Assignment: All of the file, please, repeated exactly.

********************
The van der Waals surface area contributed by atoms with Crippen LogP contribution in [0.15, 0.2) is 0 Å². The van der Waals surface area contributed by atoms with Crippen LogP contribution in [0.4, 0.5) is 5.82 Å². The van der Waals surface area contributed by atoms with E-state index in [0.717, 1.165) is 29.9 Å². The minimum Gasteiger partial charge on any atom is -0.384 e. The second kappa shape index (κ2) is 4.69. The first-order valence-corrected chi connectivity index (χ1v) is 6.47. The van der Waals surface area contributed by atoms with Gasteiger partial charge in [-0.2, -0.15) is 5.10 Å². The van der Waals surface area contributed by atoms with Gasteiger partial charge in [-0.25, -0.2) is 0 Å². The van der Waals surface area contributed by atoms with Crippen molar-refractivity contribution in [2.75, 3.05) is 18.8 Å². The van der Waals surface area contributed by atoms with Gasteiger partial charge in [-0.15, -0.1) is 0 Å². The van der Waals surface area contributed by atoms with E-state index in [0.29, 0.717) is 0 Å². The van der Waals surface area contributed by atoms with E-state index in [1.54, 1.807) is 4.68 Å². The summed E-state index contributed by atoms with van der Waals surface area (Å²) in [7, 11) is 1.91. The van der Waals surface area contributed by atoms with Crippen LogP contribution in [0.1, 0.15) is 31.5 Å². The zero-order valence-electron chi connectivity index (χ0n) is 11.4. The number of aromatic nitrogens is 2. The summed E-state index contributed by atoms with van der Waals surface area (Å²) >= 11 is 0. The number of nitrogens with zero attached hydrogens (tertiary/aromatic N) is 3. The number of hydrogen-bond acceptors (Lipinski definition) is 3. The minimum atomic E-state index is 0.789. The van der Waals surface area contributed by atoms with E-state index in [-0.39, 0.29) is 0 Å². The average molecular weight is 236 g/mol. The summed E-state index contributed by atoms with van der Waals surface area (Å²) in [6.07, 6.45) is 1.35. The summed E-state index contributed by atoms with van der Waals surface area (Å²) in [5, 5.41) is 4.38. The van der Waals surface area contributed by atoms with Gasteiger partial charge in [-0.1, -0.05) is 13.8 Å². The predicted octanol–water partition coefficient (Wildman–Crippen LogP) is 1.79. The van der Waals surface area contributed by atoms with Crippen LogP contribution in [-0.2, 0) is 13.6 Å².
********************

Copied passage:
The van der Waals surface area contributed by atoms with Crippen LogP contribution in [0.15, 0.2) is 0 Å². The van der Waals surface area contributed by atoms with Crippen LogP contribution in [0.4, 0.5) is 5.82 Å². The van der Waals surface area contributed by atoms with E-state index in [0.717, 1.165) is 29.9 Å². The minimum Gasteiger partial charge on any atom is -0.384 e. The second kappa shape index (κ2) is 4.69. The first-order valence-corrected chi connectivity index (χ1v) is 6.47. The van der Waals surface area contributed by atoms with Gasteiger partial charge in [-0.2, -0.15) is 5.10 Å². The van der Waals surface area contributed by atoms with Gasteiger partial charge in [-0.25, -0.2) is 0 Å². The van der Waals surface area contributed by atoms with Crippen molar-refractivity contribution in [2.75, 3.05) is 18.8 Å². The van der Waals surface area contributed by atoms with Gasteiger partial charge in [-0.15, -0.1) is 0 Å². The van der Waals surface area contributed by atoms with E-state index in [0.29, 0.717) is 0 Å². The van der Waals surface area contributed by atoms with E-state index in [1.54, 1.807) is 4.68 Å². The summed E-state index contributed by atoms with van der Waals surface area (Å²) in [7, 11) is 1.91. The van der Waals surface area contributed by atoms with Crippen LogP contribution in [0.1, 0.15) is 31.5 Å². The zero-order valence-electron chi connectivity index (χ0n) is 11.4. The number of aromatic nitrogens is 2. The summed E-state index contributed by atoms with van der Waals surface area (Å²) >= 11 is 0. The number of nitrogens with zero attached hydrogens (tertiary/aromatic N) is 3. The number of hydrogen-bond acceptors (Lipinski definition) is 3. The minimum atomic E-state index is 0.789. The van der Waals surface area contributed by atoms with E-state index in [-0.39, 0.29) is 0 Å². The average molecular weight is 236 g/mol. The summed E-state index contributed by atoms with van der Waals surface area (Å²) in [6.07, 6.45) is 1.35. The summed E-state index contributed by atoms with van der Waals surface area (Å²) in [5, 5.41) is 4.38. The van der Waals surface area contributed by atoms with Gasteiger partial charge in [-0.1, -0.05) is 13.8 Å². The predicted octanol–water partition coefficient (Wildman–Crippen LogP) is 1.79. The van der Waals surface area contributed by atoms with Crippen LogP contribution in [-0.2, 0) is 13.6 Å².